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California Attempts To Revive Compassionate Cannabis Programs

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For years, Richard Manning knew what he needed to cope with his physical pain, rage and PTSD — much of which he traced to a career-ending knee injury he suffered while on a domestic security detail with the Marines.

Cannabis may not have been a cure-all, but it was the closest thing he’d ever had to one.

Manning, a resident of Elk Grove, Calif., didn’t have enough money to buy the daily amount of cannabis he needed, but he was able to get it through a network of charitable donors spawned by the Compassionate Use Act, a 1996 California law that allowed marijuana to be used for medical purposes.

In the wake of that law’s enactment, growers and distributors began donating part of their cannabis crop to often-tiny nonprofit collectives — and later to dispensaries —which passed it along free to low-income patients.

Using cannabis regularly helped Manning kick prescription opioids and alcohol and get back on his feet, he said.

But the donations he relied on virtually dried up after the 2016 passage of Proposition 64, which legalized marijuana for recreational use in California and began taxing it at every stage of production and distribution — no matter its ultimate destination.

It treated any cannabis leaving a shop as a sale.

That meant cannabis was taxed the same — at rates that sometimes exceeded 38% — whether it was donated or sold for profit.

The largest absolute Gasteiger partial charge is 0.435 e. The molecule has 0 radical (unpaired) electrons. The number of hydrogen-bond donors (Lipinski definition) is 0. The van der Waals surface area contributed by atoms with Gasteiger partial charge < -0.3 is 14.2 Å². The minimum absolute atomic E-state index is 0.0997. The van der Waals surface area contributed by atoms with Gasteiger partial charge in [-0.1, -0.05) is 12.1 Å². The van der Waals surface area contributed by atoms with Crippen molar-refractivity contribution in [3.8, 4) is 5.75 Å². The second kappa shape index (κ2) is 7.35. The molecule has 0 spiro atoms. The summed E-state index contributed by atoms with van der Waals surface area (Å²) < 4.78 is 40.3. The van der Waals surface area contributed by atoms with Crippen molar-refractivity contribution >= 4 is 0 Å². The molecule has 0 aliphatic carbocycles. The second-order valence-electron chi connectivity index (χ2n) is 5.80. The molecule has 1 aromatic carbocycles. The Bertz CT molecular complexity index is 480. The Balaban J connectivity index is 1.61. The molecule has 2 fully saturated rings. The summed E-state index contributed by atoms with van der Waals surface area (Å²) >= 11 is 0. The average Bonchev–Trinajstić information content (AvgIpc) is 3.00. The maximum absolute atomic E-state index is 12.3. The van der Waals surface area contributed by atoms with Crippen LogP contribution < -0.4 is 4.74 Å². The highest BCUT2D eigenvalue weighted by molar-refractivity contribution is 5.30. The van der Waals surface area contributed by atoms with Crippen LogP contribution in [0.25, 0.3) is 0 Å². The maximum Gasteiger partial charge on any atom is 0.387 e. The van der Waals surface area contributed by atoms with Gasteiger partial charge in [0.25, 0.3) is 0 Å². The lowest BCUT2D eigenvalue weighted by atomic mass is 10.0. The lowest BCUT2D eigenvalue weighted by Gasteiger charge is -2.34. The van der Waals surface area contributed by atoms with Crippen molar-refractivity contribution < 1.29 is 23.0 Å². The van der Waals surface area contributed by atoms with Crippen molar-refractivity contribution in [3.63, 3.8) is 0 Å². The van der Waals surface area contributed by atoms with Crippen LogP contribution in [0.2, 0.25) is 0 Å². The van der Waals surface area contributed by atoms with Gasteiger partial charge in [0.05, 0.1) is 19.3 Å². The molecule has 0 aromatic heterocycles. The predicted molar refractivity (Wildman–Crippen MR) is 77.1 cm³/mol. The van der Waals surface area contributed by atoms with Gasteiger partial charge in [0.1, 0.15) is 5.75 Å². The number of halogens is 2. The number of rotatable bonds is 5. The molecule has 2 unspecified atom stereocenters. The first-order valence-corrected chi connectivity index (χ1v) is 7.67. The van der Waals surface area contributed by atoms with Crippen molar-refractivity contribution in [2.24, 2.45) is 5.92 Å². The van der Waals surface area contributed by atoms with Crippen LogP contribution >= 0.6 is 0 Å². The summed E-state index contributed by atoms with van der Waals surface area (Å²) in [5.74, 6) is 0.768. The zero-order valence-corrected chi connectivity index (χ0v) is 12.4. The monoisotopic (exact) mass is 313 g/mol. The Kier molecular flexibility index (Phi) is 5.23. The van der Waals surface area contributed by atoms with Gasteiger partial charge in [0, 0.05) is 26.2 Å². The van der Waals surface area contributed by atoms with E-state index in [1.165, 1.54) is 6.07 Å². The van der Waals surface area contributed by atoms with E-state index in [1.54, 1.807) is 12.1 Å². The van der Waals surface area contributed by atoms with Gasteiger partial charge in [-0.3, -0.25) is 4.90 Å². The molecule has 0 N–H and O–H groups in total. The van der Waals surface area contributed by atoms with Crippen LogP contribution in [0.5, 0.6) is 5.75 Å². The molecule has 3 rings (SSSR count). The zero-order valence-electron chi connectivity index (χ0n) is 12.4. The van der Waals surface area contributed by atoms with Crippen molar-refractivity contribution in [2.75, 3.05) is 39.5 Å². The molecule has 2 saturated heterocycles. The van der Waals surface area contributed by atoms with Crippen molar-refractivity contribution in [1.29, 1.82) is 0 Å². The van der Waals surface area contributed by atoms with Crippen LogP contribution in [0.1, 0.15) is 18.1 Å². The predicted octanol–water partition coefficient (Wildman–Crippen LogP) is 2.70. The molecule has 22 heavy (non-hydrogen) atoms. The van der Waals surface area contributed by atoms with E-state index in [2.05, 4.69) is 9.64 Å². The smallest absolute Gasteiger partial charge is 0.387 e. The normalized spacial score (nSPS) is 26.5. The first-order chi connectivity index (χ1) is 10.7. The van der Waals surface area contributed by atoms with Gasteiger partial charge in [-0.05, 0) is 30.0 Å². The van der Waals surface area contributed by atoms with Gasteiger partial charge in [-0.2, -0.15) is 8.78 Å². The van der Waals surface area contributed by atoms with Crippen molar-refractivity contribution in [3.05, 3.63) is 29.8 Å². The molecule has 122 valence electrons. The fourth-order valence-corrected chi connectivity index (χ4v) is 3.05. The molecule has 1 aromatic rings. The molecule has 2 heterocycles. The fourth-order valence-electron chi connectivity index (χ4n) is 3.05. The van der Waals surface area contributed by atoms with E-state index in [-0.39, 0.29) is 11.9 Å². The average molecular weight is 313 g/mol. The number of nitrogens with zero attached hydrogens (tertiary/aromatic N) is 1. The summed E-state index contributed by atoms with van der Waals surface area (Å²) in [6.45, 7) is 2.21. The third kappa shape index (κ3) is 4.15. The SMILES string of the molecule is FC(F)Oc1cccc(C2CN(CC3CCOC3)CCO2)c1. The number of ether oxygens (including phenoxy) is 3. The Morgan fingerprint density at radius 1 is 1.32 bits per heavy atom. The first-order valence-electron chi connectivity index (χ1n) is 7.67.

When the taxes and the heavy regulations that accompanied them took full effect in 2018, the impact on the compassionate care movement was immediate and profound. Manning and others in his situation saw their options dwindle.

Today, “the prices at dispensaries are out of reach if you need daily medicine, and the taxes are about to go up again,” said Manning, 44. “So the black market is where a lot of veterans and low-income people turn.”

The prospect of poor and sick patients being driven underground for cannabis, or losing access to it altogether, was a major impetus behind a new law, SB-34, that will remove the cultivation, retail and excise taxes on cannabis donated through compassionate care programs.

The law, signed by Gov. Gavin Newsom in October, eliminates much of the financial liability that cannabis growers and distributors face for giving their products away.

As a result, some compassionate care groups that curtailed or entirely halted their charitable ventures in the wake of Proposition 64 are now thinking about rekindling them. But even some of those who plan to participate say it’s unclear whether the full network can be revived.

“It’s a little bit hard to see right now,” said Lindsey Friedman, who runs the Shelter Project, a charitable cannabis operation belonging to Inglewood-based Jetty Extracts. “It’s a weird, gray area.”

The original intent of the Compassionate Use Act was to get cannabis to patients battling cancer, AIDS, glaucoma and other illnesses. The high cost of using it regularly was — and still is — a critical factor.

“It’s expensive, and it’s not covered by insurance,” said Kimberly Cargile, CEO of A Therapeutic Alternative, a Sacramento dispensary.

San Francisco’s Sweetleaf Collective was one of the first mom-and-pop nonprofits to collect cannabis donations and distribute them to people in need. It started in 1996, immediately after the passage of the medical marijuana law, delivering cannabis via bicycle to five AIDS patients that year.